A few minutes after that I saw, up ahead on the sand, a shimmering block of bright blue and white. Colors that were so out of place that I thought they must be a mirage. As I drew closer, they took form. The form, incredibly, of a deck chair from a cruise ship.
It must have been blown overboard from a ship's deck, I figured. It seemed like it couldn't have been put there deliberately: there were no roads, no paths, and no earthly reason why someone would drag a clunky deck chair to a desolate stretch of beach.
Yet, there it was. Complete with full-length cushion, and not even dirty. Washed clean by the surf, I presumed. Not only that, but it was upright, and facing perpendicular to the beach, overlooking the turquoise water, offshore islands, and giant conch shells.
By whatever forces involved, I learned, for the 500th time in my life, that I will find what I'm looking for, and maybe even more than I dare hope for, if only I'm willing to keep walking.
No such thing as ordinary
Certainly, I didn’t need a deck chair to make my escapade enjoyable, but it did help to make my fantasy complete. But, much more importantly, it provided an opportunity for me to convert a merely pleasant experience into a deeply meaningful one that affirmed a core value of mine: perseverance.
It so happens that, the following day, my lecture was on cultivating meaning and purpose in life, so my beach experience made for a convenient, current example, too.
I talked about how important it is that we take the objective data points of our lives—the where, what, and when of the things we experience, and bring to them the why; the meaning of it all.
People are naturally more predisposed to find meaning in times of triumph and tragedy, but the fact is that we don't experience extreme highs and lows every day. The vast majority of our lives consist of small upticks and downticks which, when viewed from a distance, or at a glance, can seem of little consequence, as though we’re always crossing deserts of the mundane en route to life-changing events.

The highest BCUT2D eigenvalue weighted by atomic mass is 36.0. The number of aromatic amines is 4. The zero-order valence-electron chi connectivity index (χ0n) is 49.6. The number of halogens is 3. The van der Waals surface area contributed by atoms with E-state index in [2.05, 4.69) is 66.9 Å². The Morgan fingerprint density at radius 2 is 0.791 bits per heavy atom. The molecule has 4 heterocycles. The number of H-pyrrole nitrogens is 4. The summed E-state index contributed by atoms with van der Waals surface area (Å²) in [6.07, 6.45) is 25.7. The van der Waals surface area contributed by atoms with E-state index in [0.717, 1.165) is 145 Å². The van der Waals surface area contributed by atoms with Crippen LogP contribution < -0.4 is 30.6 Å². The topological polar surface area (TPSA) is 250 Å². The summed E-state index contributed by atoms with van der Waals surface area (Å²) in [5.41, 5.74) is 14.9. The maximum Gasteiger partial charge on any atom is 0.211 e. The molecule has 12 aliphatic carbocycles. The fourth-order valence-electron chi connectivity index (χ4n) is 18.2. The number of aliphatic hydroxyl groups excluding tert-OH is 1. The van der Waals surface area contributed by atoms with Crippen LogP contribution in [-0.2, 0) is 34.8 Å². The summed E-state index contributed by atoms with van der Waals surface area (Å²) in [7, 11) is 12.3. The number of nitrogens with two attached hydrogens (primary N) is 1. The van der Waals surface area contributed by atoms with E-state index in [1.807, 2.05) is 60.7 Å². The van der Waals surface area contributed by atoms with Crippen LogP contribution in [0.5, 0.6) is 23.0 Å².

But we don’t, really. Our day-to-day lives contain as much promise and potential for purpose and meaning as any setback or trophy-worthy achievement. And since we spend most of our time in those in-between moments, it's extracting meaning from our everyday lives that can make the most impact.
Now, is a walk on the beach in Turks and Caicos an everyday experience? No, not for me anyway! But my point here is that the external qualities of our experience are ultimately secondary to the subsurface meaning we attach to them.
That's true whether you're on the beach, walking down a city street, or wrangling your kids in the back seat of the car. Meaning is in the eye of the beholder.
Another man walking on Grand Turk that day might have complained about the jetsam spoiling the pristine beach. That might have been my reaction, on a different day, had I been more preoccupied.
But on this occasion, I was open to a deeper sort of experience. I gave thanks for the bit of poetry that was dropped into my experience, took a seat, and took a picture, so I could pass a wish along to you: that you are able to recognize your deck chairs wherever and whenever they appear for you.